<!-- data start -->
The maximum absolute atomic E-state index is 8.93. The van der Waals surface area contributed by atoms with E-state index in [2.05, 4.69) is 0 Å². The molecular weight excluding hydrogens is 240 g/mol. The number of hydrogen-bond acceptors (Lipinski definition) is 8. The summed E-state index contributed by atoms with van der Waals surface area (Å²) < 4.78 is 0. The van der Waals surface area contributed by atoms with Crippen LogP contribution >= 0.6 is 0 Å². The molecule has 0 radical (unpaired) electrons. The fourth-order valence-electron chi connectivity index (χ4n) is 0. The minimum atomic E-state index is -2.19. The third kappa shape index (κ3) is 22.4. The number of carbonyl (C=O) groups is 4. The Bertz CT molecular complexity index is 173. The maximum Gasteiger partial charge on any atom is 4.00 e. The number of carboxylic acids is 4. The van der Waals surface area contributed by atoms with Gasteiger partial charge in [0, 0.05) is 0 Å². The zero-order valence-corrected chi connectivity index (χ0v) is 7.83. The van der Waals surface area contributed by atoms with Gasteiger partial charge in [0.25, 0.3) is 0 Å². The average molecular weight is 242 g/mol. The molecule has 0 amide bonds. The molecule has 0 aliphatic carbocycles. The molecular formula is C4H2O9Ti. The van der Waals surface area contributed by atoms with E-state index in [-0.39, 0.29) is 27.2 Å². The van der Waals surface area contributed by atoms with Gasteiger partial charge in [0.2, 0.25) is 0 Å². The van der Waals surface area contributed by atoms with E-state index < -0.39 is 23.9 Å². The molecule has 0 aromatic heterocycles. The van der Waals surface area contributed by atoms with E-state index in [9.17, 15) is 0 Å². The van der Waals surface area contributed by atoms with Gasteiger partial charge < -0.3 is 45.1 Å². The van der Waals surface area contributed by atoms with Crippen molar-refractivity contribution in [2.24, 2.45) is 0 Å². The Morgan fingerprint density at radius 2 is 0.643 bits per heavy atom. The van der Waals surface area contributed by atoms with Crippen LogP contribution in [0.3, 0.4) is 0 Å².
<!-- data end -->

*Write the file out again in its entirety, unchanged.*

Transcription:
The maximum absolute atomic E-state index is 8.93. The van der Waals surface area contributed by atoms with E-state index in [2.05, 4.69) is 0 Å². The molecular weight excluding hydrogens is 240 g/mol. The number of hydrogen-bond acceptors (Lipinski definition) is 8. The summed E-state index contributed by atoms with van der Waals surface area (Å²) < 4.78 is 0. The van der Waals surface area contributed by atoms with Crippen LogP contribution >= 0.6 is 0 Å². The molecule has 0 radical (unpaired) electrons. The fourth-order valence-electron chi connectivity index (χ4n) is 0. The minimum atomic E-state index is -2.19. The third kappa shape index (κ3) is 22.4. The number of carbonyl (C=O) groups is 4. The Bertz CT molecular complexity index is 173. The maximum Gasteiger partial charge on any atom is 4.00 e. The number of carboxylic acids is 4. The van der Waals surface area contributed by atoms with Gasteiger partial charge in [0, 0.05) is 0 Å². The zero-order valence-corrected chi connectivity index (χ0v) is 7.83. The van der Waals surface area contributed by atoms with Gasteiger partial charge in [0.25, 0.3) is 0 Å². The average molecular weight is 242 g/mol. The molecule has 0 amide bonds. The molecule has 0 aliphatic carbocycles. The molecular formula is C4H2O9Ti. The van der Waals surface area contributed by atoms with E-state index in [-0.39, 0.29) is 27.2 Å². The van der Waals surface area contributed by atoms with Gasteiger partial charge in [0.2, 0.25) is 0 Å². The van der Waals surface area contributed by atoms with E-state index < -0.39 is 23.9 Å². The molecule has 0 aromatic heterocycles. The van der Waals surface area contributed by atoms with E-state index in [9.17, 15) is 0 Å². The van der Waals surface area contributed by atoms with Gasteiger partial charge < -0.3 is 45.1 Å². The van der Waals surface area contributed by atoms with Crippen molar-refractivity contribution in [2.24, 2.45) is 0 Å². The Morgan fingerprint density at radius 2 is 0.643 bits per heavy atom. The van der Waals surface area contributed by atoms with Crippen LogP contribution in [0.3, 0.4) is 0 Å².